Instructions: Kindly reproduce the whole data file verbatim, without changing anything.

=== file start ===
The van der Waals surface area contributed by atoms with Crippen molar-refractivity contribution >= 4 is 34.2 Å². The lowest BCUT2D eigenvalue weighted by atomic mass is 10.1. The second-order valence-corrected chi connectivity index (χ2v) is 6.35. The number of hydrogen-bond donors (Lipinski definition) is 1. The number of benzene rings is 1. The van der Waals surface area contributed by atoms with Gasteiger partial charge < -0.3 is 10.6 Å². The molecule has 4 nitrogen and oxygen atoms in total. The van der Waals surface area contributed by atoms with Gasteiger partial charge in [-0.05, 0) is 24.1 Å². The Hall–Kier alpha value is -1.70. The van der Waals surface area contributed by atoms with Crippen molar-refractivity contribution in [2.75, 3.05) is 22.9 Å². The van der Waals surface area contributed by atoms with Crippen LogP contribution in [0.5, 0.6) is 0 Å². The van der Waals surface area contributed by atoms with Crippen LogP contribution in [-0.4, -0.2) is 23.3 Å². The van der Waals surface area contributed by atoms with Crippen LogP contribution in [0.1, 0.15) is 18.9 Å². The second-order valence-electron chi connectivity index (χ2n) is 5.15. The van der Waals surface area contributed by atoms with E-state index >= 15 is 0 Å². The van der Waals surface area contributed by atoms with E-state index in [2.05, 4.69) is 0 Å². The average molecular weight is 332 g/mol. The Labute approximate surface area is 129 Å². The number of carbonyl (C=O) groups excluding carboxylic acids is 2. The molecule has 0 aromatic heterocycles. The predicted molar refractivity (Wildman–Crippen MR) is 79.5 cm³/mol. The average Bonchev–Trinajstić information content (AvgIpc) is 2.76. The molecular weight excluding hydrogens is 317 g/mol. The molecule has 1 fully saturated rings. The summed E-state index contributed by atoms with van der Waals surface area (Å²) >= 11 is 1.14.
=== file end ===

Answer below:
The van der Waals surface area contributed by atoms with Crippen molar-refractivity contribution >= 4 is 34.2 Å². The lowest BCUT2D eigenvalue weighted by atomic mass is 10.1. The second-order valence-corrected chi connectivity index (χ2v) is 6.35. The number of hydrogen-bond donors (Lipinski definition) is 1. The number of benzene rings is 1. The van der Waals surface area contributed by atoms with Gasteiger partial charge < -0.3 is 10.6 Å². The molecule has 4 nitrogen and oxygen atoms in total. The van der Waals surface area contributed by atoms with Gasteiger partial charge in [-0.05, 0) is 24.1 Å². The Hall–Kier alpha value is -1.70. The van der Waals surface area contributed by atoms with Crippen molar-refractivity contribution in [2.75, 3.05) is 22.9 Å². The van der Waals surface area contributed by atoms with Crippen LogP contribution in [0.5, 0.6) is 0 Å². The van der Waals surface area contributed by atoms with Crippen LogP contribution in [-0.4, -0.2) is 23.3 Å². The van der Waals surface area contributed by atoms with Crippen LogP contribution in [0.1, 0.15) is 18.9 Å². The second-order valence-electron chi connectivity index (χ2n) is 5.15. The van der Waals surface area contributed by atoms with E-state index >= 15 is 0 Å². The van der Waals surface area contributed by atoms with E-state index in [2.05, 4.69) is 0 Å². The average molecular weight is 332 g/mol. The Labute approximate surface area is 129 Å². The number of carbonyl (C=O) groups excluding carboxylic acids is 2. The molecule has 0 aromatic heterocycles. The predicted molar refractivity (Wildman–Crippen MR) is 79.5 cm³/mol. The average Bonchev–Trinajstić information content (AvgIpc) is 2.76. The molecular weight excluding hydrogens is 317 g/mol. The molecule has 1 fully saturated rings. The summed E-state index contributed by atoms with van der Waals surface area (Å²) >= 11 is 1.14.